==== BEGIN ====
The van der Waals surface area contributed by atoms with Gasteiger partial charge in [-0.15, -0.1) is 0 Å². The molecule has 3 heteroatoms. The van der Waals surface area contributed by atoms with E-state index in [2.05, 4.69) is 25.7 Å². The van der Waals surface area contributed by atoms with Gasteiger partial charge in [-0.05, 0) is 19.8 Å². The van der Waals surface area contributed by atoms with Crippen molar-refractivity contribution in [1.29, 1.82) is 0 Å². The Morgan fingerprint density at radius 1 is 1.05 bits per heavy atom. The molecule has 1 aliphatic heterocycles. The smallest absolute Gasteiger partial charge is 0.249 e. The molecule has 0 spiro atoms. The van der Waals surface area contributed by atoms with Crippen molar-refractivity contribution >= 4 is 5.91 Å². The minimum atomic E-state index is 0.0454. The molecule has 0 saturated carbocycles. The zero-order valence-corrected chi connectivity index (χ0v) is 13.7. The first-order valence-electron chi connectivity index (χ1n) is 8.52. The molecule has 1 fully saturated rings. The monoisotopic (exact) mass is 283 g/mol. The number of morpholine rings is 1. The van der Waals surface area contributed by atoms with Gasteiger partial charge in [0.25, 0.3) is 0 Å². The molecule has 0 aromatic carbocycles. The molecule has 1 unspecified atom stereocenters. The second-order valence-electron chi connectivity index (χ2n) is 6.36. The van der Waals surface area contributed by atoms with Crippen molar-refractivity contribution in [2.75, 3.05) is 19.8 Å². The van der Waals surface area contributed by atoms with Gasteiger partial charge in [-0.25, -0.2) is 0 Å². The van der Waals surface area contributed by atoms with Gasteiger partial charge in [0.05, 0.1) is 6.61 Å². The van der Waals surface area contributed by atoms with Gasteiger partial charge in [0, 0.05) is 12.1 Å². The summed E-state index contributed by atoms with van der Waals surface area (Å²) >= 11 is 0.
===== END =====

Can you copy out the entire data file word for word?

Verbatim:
The van der Waals surface area contributed by atoms with Gasteiger partial charge in [-0.15, -0.1) is 0 Å². The molecule has 3 heteroatoms. The van der Waals surface area contributed by atoms with E-state index in [2.05, 4.69) is 25.7 Å². The van der Waals surface area contributed by atoms with Gasteiger partial charge in [-0.05, 0) is 19.8 Å². The van der Waals surface area contributed by atoms with Crippen molar-refractivity contribution in [1.29, 1.82) is 0 Å². The Morgan fingerprint density at radius 1 is 1.05 bits per heavy atom. The molecule has 1 aliphatic heterocycles. The smallest absolute Gasteiger partial charge is 0.249 e. The molecule has 0 spiro atoms. The van der Waals surface area contributed by atoms with Crippen molar-refractivity contribution >= 4 is 5.91 Å². The minimum atomic E-state index is 0.0454. The molecule has 0 saturated carbocycles. The zero-order valence-corrected chi connectivity index (χ0v) is 13.7. The first-order valence-electron chi connectivity index (χ1n) is 8.52. The molecule has 1 fully saturated rings. The monoisotopic (exact) mass is 283 g/mol. The number of morpholine rings is 1. The van der Waals surface area contributed by atoms with Gasteiger partial charge in [0.25, 0.3) is 0 Å². The molecule has 0 aromatic carbocycles. The molecule has 1 unspecified atom stereocenters. The second-order valence-electron chi connectivity index (χ2n) is 6.36. The van der Waals surface area contributed by atoms with Crippen molar-refractivity contribution in [2.75, 3.05) is 19.8 Å². The van der Waals surface area contributed by atoms with Gasteiger partial charge in [-0.25, -0.2) is 0 Å². The van der Waals surface area contributed by atoms with Gasteiger partial charge in [0.05, 0.1) is 6.61 Å². The van der Waals surface area contributed by atoms with Gasteiger partial charge in [0, 0.05) is 12.1 Å². The summed E-state index contributed by atoms with van der Waals surface area (Å²) >= 11 is 0.